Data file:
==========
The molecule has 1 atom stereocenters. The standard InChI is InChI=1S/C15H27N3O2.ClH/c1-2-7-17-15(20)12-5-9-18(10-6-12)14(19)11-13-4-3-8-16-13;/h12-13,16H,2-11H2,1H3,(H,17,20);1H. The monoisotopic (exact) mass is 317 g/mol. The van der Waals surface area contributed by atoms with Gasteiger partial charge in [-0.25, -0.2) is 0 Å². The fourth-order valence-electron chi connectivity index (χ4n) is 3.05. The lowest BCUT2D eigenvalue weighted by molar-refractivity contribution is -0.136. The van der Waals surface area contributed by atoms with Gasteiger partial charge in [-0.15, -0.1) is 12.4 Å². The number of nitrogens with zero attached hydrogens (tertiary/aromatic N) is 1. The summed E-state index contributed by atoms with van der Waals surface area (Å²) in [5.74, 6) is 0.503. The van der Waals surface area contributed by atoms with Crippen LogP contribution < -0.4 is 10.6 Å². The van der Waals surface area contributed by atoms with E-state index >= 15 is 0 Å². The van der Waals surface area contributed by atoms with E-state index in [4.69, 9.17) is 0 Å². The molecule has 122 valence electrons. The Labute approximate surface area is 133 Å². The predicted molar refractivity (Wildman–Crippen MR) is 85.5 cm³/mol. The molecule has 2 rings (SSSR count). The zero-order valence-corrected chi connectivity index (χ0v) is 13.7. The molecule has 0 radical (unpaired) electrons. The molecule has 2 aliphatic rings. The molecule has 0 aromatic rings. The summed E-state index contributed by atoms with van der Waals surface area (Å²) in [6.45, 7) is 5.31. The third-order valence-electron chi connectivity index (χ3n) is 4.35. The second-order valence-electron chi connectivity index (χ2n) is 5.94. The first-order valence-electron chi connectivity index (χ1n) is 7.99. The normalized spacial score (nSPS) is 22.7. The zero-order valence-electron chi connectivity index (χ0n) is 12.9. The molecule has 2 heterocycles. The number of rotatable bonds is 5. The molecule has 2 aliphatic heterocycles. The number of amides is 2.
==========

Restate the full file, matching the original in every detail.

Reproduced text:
The molecule has 1 atom stereocenters. The standard InChI is InChI=1S/C15H27N3O2.ClH/c1-2-7-17-15(20)12-5-9-18(10-6-12)14(19)11-13-4-3-8-16-13;/h12-13,16H,2-11H2,1H3,(H,17,20);1H. The monoisotopic (exact) mass is 317 g/mol. The van der Waals surface area contributed by atoms with Gasteiger partial charge in [-0.25, -0.2) is 0 Å². The fourth-order valence-electron chi connectivity index (χ4n) is 3.05. The lowest BCUT2D eigenvalue weighted by molar-refractivity contribution is -0.136. The van der Waals surface area contributed by atoms with Gasteiger partial charge in [-0.15, -0.1) is 12.4 Å². The number of nitrogens with zero attached hydrogens (tertiary/aromatic N) is 1. The summed E-state index contributed by atoms with van der Waals surface area (Å²) in [5.74, 6) is 0.503. The van der Waals surface area contributed by atoms with Crippen LogP contribution < -0.4 is 10.6 Å². The van der Waals surface area contributed by atoms with E-state index >= 15 is 0 Å². The van der Waals surface area contributed by atoms with E-state index in [4.69, 9.17) is 0 Å². The molecule has 122 valence electrons. The Labute approximate surface area is 133 Å². The predicted molar refractivity (Wildman–Crippen MR) is 85.5 cm³/mol. The molecule has 2 rings (SSSR count). The zero-order valence-corrected chi connectivity index (χ0v) is 13.7. The molecule has 0 radical (unpaired) electrons. The molecule has 2 aliphatic rings. The molecule has 0 aromatic rings. The summed E-state index contributed by atoms with van der Waals surface area (Å²) in [6.45, 7) is 5.31. The third-order valence-electron chi connectivity index (χ3n) is 4.35. The second-order valence-electron chi connectivity index (χ2n) is 5.94. The first-order valence-electron chi connectivity index (χ1n) is 7.99. The normalized spacial score (nSPS) is 22.7. The zero-order valence-electron chi connectivity index (χ0n) is 12.9. The molecule has 2 heterocycles. The number of rotatable bonds is 5. The molecule has 2 aliphatic heterocycles. The number of amides is 2.